Chistopher Street Day Berlin is on again – a riotous splash of colour and permissibility on the streets of the city. Called Berlin Pride – as opposed to Kreuzberg Pride – the festival is a celebration of LGBT rights as well as a glorious party and celebration of being out and proud. Theoretically there are some speeches and theoretically there are some sponsored floats, but this is simply probably the best yearly party in Berlin going.
It’s unfortunate of course that it’s not possible for LGBT people simply to be able to celebrate how far we’ve all come in being groovy with everyone doing sexually whatever they want and being whoever they feel. But there can’t help but be a serious side to it too, what with the attack in Orlando which killed nearly fifty LGBT people simply for being who they were.
Anti-LGBT violence on the rise
And of course there’s not just that single attack – while in certain parts of the world gay rights have still not been properly recognised, in other parts of the world the tide is rolling back again, with rights being repealed and anti-LGBT violence on the rise, together with shifting to the right of a number of countries that one would think would have known better.
The CSD was of course started in New York and Los Angeles to commemorate the Stonewall Riots in NY, the first time that LGBT people stood up en masse against the attacks of the police, which on this occasion kicked off in Stonewall Inn on, you guessed it, Christopher Street. That was in 1969, and now the yearly festival is celebrated in NY and LA but also in various cities across Europe.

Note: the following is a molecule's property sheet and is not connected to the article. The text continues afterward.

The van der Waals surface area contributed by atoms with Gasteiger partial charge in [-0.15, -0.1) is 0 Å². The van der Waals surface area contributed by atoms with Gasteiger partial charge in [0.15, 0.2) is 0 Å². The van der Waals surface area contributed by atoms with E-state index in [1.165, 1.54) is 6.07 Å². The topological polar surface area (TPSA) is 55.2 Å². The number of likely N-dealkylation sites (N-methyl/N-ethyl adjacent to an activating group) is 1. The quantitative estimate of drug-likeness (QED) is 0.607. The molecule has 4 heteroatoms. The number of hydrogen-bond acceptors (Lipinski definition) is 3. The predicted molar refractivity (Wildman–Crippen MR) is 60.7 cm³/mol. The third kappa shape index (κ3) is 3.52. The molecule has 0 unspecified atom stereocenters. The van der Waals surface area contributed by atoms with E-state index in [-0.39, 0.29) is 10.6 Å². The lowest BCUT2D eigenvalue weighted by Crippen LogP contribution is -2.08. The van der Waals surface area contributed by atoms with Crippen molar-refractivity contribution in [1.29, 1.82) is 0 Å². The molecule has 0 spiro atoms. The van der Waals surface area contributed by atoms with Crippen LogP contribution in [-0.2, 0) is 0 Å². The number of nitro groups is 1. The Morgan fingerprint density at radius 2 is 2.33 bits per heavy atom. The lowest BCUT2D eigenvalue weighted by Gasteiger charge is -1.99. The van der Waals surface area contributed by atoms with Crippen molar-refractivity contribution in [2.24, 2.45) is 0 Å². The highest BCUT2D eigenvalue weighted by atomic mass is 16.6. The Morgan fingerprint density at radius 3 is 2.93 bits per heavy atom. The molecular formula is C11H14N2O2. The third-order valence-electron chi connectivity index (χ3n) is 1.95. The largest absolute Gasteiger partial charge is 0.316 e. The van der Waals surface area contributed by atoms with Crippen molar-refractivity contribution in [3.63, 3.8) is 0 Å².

Joy is important and should not be done without
But let’s concentrate on the party at hand. Because in the end that’s the best way to get all the bastards that blow their religion-riddled raspberries in our faces. Joy is important and should not be done without.
And I mean Berlin is probably, of course, the coolest of all those – although I suppose I’m biased – and long may it reign.
The party kicks off at Ku’Damm at 12 and wends its way slowly to its end at Brandenburger Tor. The party is expected to continue, generally and everywhere.
Photo is of Olivia Jones, credited to Martina Nolte and used under a Creative Commons 3.0 Licence
Noel Maurice is one of the founders of indieberlin. Originally from the UK via a childhood in Johannesburg, he has been resident in Berlin since 1991. Describing himself as a ‘recovering musician’, he is the author of The Berlin Diaires, a trilogy detailing the East Berlin art and squat scene of the early 90s, available on Amazon and through this site.